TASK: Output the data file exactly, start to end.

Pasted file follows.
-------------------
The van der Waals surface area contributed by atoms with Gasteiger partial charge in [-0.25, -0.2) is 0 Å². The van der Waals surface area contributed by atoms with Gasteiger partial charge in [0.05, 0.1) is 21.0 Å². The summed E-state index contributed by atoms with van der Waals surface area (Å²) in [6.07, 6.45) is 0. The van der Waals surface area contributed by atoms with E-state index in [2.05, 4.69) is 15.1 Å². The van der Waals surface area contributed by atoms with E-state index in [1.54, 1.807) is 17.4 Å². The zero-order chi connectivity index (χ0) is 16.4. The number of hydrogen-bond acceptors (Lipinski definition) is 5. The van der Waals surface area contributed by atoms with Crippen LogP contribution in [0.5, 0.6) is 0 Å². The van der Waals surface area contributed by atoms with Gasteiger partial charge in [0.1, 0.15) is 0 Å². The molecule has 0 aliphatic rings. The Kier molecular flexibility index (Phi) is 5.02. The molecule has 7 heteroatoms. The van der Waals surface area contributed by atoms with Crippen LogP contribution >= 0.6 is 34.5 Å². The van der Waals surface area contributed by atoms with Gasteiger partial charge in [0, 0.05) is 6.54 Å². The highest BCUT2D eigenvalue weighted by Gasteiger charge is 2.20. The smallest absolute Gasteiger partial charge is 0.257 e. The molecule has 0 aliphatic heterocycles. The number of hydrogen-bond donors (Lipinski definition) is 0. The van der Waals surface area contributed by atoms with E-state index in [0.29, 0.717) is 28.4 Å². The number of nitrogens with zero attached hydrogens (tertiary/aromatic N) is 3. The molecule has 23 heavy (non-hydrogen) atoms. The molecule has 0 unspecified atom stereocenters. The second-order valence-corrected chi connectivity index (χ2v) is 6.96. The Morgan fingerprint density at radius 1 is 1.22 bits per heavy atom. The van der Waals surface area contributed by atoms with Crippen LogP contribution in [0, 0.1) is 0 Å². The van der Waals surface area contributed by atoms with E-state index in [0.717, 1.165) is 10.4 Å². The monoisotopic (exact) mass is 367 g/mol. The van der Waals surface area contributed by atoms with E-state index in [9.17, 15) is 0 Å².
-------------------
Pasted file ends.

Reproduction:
The van der Waals surface area contributed by atoms with Gasteiger partial charge in [-0.25, -0.2) is 0 Å². The van der Waals surface area contributed by atoms with Gasteiger partial charge in [0.05, 0.1) is 21.0 Å². The summed E-state index contributed by atoms with van der Waals surface area (Å²) in [6.07, 6.45) is 0. The van der Waals surface area contributed by atoms with E-state index in [2.05, 4.69) is 15.1 Å². The van der Waals surface area contributed by atoms with E-state index in [1.54, 1.807) is 17.4 Å². The zero-order chi connectivity index (χ0) is 16.4. The number of hydrogen-bond acceptors (Lipinski definition) is 5. The van der Waals surface area contributed by atoms with Crippen LogP contribution in [0.5, 0.6) is 0 Å². The van der Waals surface area contributed by atoms with Gasteiger partial charge in [0.1, 0.15) is 0 Å². The molecule has 0 aliphatic rings. The Kier molecular flexibility index (Phi) is 5.02. The molecule has 7 heteroatoms. The van der Waals surface area contributed by atoms with Crippen LogP contribution >= 0.6 is 34.5 Å². The van der Waals surface area contributed by atoms with Gasteiger partial charge in [0, 0.05) is 6.54 Å². The highest BCUT2D eigenvalue weighted by Gasteiger charge is 2.20. The smallest absolute Gasteiger partial charge is 0.257 e. The molecule has 0 aliphatic heterocycles. The number of hydrogen-bond donors (Lipinski definition) is 0. The van der Waals surface area contributed by atoms with E-state index in [0.29, 0.717) is 28.4 Å². The number of nitrogens with zero attached hydrogens (tertiary/aromatic N) is 3. The molecule has 23 heavy (non-hydrogen) atoms. The molecule has 0 unspecified atom stereocenters. The second-order valence-corrected chi connectivity index (χ2v) is 6.96. The Morgan fingerprint density at radius 1 is 1.22 bits per heavy atom. The van der Waals surface area contributed by atoms with Crippen LogP contribution in [0, 0.1) is 0 Å². The van der Waals surface area contributed by atoms with E-state index in [0.717, 1.165) is 10.4 Å². The monoisotopic (exact) mass is 367 g/mol. The van der Waals surface area contributed by atoms with E-state index in [9.17, 15) is 0 Å².